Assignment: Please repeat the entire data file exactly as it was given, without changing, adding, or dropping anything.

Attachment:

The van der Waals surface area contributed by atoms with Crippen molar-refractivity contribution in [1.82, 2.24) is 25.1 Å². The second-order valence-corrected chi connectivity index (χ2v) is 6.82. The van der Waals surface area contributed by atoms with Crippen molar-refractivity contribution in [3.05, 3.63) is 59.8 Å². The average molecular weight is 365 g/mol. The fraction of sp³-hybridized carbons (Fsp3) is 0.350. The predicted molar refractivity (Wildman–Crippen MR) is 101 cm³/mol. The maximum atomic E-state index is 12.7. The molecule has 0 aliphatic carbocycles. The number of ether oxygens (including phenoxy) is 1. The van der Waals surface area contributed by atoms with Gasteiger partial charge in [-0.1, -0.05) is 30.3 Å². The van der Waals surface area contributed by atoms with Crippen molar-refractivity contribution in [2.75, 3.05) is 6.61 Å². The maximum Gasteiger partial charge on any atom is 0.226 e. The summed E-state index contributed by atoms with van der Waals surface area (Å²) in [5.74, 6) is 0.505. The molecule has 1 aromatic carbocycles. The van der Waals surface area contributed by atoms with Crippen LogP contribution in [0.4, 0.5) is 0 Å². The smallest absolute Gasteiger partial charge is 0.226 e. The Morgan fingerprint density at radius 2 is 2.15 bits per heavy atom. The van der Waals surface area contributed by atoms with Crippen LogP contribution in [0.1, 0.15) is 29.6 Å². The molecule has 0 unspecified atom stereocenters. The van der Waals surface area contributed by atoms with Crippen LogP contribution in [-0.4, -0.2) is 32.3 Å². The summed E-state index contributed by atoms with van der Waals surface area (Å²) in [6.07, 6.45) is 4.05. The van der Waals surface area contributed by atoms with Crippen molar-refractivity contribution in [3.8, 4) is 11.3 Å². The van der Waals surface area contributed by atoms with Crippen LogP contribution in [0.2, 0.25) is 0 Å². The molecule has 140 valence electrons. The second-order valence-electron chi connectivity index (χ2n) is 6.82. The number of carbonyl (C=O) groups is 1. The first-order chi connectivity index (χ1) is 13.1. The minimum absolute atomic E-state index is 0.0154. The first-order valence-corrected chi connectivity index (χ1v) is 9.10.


The van der Waals surface area contributed by atoms with Crippen molar-refractivity contribution in [1.82, 2.24) is 25.1 Å². The second-order valence-corrected chi connectivity index (χ2v) is 6.82. The van der Waals surface area contributed by atoms with Crippen molar-refractivity contribution in [3.05, 3.63) is 59.8 Å². The average molecular weight is 365 g/mol. The fraction of sp³-hybridized carbons (Fsp3) is 0.350. The predicted molar refractivity (Wildman–Crippen MR) is 101 cm³/mol. The maximum atomic E-state index is 12.7. The molecule has 0 aliphatic carbocycles. The number of ether oxygens (including phenoxy) is 1. The van der Waals surface area contributed by atoms with Gasteiger partial charge in [-0.1, -0.05) is 30.3 Å². The van der Waals surface area contributed by atoms with Crippen molar-refractivity contribution in [2.75, 3.05) is 6.61 Å². The maximum Gasteiger partial charge on any atom is 0.226 e. The summed E-state index contributed by atoms with van der Waals surface area (Å²) in [5.74, 6) is 0.505. The molecule has 1 aromatic carbocycles. The van der Waals surface area contributed by atoms with Crippen LogP contribution in [0.4, 0.5) is 0 Å². The smallest absolute Gasteiger partial charge is 0.226 e. The Morgan fingerprint density at radius 2 is 2.15 bits per heavy atom. The van der Waals surface area contributed by atoms with Crippen LogP contribution in [0.1, 0.15) is 29.6 Å². The molecule has 0 unspecified atom stereocenters. The van der Waals surface area contributed by atoms with Crippen LogP contribution in [-0.4, -0.2) is 32.3 Å². The summed E-state index contributed by atoms with van der Waals surface area (Å²) in [6.07, 6.45) is 4.05. The van der Waals surface area contributed by atoms with Crippen molar-refractivity contribution in [3.8, 4) is 11.3 Å². The van der Waals surface area contributed by atoms with Crippen LogP contribution in [0.2, 0.25) is 0 Å². The molecule has 140 valence electrons. The second-order valence-electron chi connectivity index (χ2n) is 6.82. The number of carbonyl (C=O) groups is 1. The first-order chi connectivity index (χ1) is 13.1. The minimum absolute atomic E-state index is 0.0154. The first-order valence-corrected chi connectivity index (χ1v) is 9.10.